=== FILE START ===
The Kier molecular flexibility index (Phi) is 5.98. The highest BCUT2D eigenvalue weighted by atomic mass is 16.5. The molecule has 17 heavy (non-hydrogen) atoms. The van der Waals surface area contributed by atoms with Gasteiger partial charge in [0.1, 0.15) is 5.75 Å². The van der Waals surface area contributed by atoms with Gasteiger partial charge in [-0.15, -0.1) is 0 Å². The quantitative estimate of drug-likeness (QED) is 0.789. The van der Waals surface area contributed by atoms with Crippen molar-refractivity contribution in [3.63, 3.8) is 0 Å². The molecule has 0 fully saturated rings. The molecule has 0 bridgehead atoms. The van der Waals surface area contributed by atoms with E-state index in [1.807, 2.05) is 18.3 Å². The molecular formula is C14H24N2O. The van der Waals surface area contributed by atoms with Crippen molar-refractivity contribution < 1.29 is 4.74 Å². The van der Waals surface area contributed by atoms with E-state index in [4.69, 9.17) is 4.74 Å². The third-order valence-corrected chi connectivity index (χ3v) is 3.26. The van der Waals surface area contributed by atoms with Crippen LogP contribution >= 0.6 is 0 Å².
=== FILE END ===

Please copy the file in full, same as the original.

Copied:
The Kier molecular flexibility index (Phi) is 5.98. The highest BCUT2D eigenvalue weighted by atomic mass is 16.5. The molecule has 17 heavy (non-hydrogen) atoms. The van der Waals surface area contributed by atoms with Gasteiger partial charge in [0.1, 0.15) is 5.75 Å². The van der Waals surface area contributed by atoms with Gasteiger partial charge in [-0.15, -0.1) is 0 Å². The quantitative estimate of drug-likeness (QED) is 0.789. The van der Waals surface area contributed by atoms with Crippen molar-refractivity contribution in [3.63, 3.8) is 0 Å². The molecule has 0 fully saturated rings. The molecule has 0 bridgehead atoms. The van der Waals surface area contributed by atoms with E-state index in [1.807, 2.05) is 18.3 Å². The molecular formula is C14H24N2O. The van der Waals surface area contributed by atoms with Crippen molar-refractivity contribution < 1.29 is 4.74 Å². The van der Waals surface area contributed by atoms with E-state index in [4.69, 9.17) is 4.74 Å². The third-order valence-corrected chi connectivity index (χ3v) is 3.26. The van der Waals surface area contributed by atoms with Crippen LogP contribution >= 0.6 is 0 Å².